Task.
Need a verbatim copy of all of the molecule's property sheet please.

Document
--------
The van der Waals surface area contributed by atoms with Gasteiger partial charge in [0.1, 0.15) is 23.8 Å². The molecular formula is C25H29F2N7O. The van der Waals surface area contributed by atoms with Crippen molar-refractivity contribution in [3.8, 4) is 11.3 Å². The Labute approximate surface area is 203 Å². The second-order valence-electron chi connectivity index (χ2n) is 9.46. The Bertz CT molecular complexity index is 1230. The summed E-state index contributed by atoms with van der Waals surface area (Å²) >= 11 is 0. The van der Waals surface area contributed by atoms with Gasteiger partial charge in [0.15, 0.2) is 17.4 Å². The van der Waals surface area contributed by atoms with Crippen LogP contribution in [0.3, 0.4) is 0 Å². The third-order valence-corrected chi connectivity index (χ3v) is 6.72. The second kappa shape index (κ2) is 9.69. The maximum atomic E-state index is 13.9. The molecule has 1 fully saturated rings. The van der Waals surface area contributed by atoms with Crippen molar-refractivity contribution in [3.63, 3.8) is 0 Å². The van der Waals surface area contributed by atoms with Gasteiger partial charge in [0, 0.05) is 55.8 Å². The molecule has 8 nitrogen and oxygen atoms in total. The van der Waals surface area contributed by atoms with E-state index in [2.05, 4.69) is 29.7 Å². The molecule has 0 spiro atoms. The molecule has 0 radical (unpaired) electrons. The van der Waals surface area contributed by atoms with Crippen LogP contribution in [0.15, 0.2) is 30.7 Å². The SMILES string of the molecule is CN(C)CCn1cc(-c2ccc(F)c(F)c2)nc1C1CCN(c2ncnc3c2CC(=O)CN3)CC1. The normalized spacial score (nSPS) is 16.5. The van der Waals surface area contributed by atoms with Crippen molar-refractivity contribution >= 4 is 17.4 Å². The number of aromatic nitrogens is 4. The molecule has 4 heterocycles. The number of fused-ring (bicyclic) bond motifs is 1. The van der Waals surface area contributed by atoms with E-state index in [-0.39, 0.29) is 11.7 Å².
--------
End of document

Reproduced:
The van der Waals surface area contributed by atoms with Gasteiger partial charge in [0.1, 0.15) is 23.8 Å². The molecular formula is C25H29F2N7O. The van der Waals surface area contributed by atoms with Crippen molar-refractivity contribution in [3.8, 4) is 11.3 Å². The Labute approximate surface area is 203 Å². The second-order valence-electron chi connectivity index (χ2n) is 9.46. The Bertz CT molecular complexity index is 1230. The summed E-state index contributed by atoms with van der Waals surface area (Å²) >= 11 is 0. The van der Waals surface area contributed by atoms with Gasteiger partial charge in [0.15, 0.2) is 17.4 Å². The van der Waals surface area contributed by atoms with Crippen LogP contribution in [0.3, 0.4) is 0 Å². The third-order valence-corrected chi connectivity index (χ3v) is 6.72. The second kappa shape index (κ2) is 9.69. The maximum atomic E-state index is 13.9. The molecule has 1 fully saturated rings. The van der Waals surface area contributed by atoms with Crippen molar-refractivity contribution in [3.63, 3.8) is 0 Å². The van der Waals surface area contributed by atoms with Gasteiger partial charge in [0, 0.05) is 55.8 Å². The molecule has 8 nitrogen and oxygen atoms in total. The van der Waals surface area contributed by atoms with E-state index in [2.05, 4.69) is 29.7 Å². The molecule has 0 spiro atoms. The molecule has 0 radical (unpaired) electrons. The van der Waals surface area contributed by atoms with Crippen LogP contribution in [0.15, 0.2) is 30.7 Å². The SMILES string of the molecule is CN(C)CCn1cc(-c2ccc(F)c(F)c2)nc1C1CCN(c2ncnc3c2CC(=O)CN3)CC1. The normalized spacial score (nSPS) is 16.5. The van der Waals surface area contributed by atoms with Crippen molar-refractivity contribution >= 4 is 17.4 Å². The number of aromatic nitrogens is 4. The molecule has 4 heterocycles. The number of fused-ring (bicyclic) bond motifs is 1. The van der Waals surface area contributed by atoms with E-state index in [-0.39, 0.29) is 11.7 Å².